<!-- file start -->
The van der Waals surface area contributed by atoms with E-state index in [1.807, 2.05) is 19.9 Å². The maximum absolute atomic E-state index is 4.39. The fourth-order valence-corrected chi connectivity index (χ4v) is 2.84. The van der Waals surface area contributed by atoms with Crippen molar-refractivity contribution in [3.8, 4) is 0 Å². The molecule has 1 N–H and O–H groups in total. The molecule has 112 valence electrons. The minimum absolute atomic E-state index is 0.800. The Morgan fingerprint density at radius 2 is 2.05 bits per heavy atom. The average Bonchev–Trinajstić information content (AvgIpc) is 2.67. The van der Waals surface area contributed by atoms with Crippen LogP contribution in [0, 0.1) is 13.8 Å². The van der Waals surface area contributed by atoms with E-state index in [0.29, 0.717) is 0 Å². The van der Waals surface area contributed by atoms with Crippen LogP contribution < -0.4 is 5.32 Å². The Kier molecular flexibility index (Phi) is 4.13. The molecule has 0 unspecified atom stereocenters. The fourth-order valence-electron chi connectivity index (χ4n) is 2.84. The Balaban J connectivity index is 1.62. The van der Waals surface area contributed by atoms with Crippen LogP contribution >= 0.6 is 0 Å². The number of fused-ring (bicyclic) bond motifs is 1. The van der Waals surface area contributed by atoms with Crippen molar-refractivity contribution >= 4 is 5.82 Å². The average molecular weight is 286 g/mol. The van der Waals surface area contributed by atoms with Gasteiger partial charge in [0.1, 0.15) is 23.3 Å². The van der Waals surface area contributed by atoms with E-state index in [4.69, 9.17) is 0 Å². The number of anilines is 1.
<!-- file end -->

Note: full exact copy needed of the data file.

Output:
The van der Waals surface area contributed by atoms with E-state index in [1.807, 2.05) is 19.9 Å². The maximum absolute atomic E-state index is 4.39. The fourth-order valence-corrected chi connectivity index (χ4v) is 2.84. The van der Waals surface area contributed by atoms with Crippen molar-refractivity contribution in [3.8, 4) is 0 Å². The molecule has 1 N–H and O–H groups in total. The molecule has 112 valence electrons. The minimum absolute atomic E-state index is 0.800. The Morgan fingerprint density at radius 2 is 2.05 bits per heavy atom. The average Bonchev–Trinajstić information content (AvgIpc) is 2.67. The van der Waals surface area contributed by atoms with Crippen LogP contribution in [0, 0.1) is 13.8 Å². The van der Waals surface area contributed by atoms with E-state index in [0.29, 0.717) is 0 Å². The van der Waals surface area contributed by atoms with Crippen LogP contribution < -0.4 is 5.32 Å². The Kier molecular flexibility index (Phi) is 4.13. The molecule has 0 unspecified atom stereocenters. The fourth-order valence-electron chi connectivity index (χ4n) is 2.84. The Balaban J connectivity index is 1.62. The van der Waals surface area contributed by atoms with Crippen LogP contribution >= 0.6 is 0 Å². The number of fused-ring (bicyclic) bond motifs is 1. The van der Waals surface area contributed by atoms with Crippen molar-refractivity contribution >= 4 is 5.82 Å². The average molecular weight is 286 g/mol. The van der Waals surface area contributed by atoms with Gasteiger partial charge in [0.1, 0.15) is 23.3 Å². The van der Waals surface area contributed by atoms with E-state index in [4.69, 9.17) is 0 Å². The number of anilines is 1.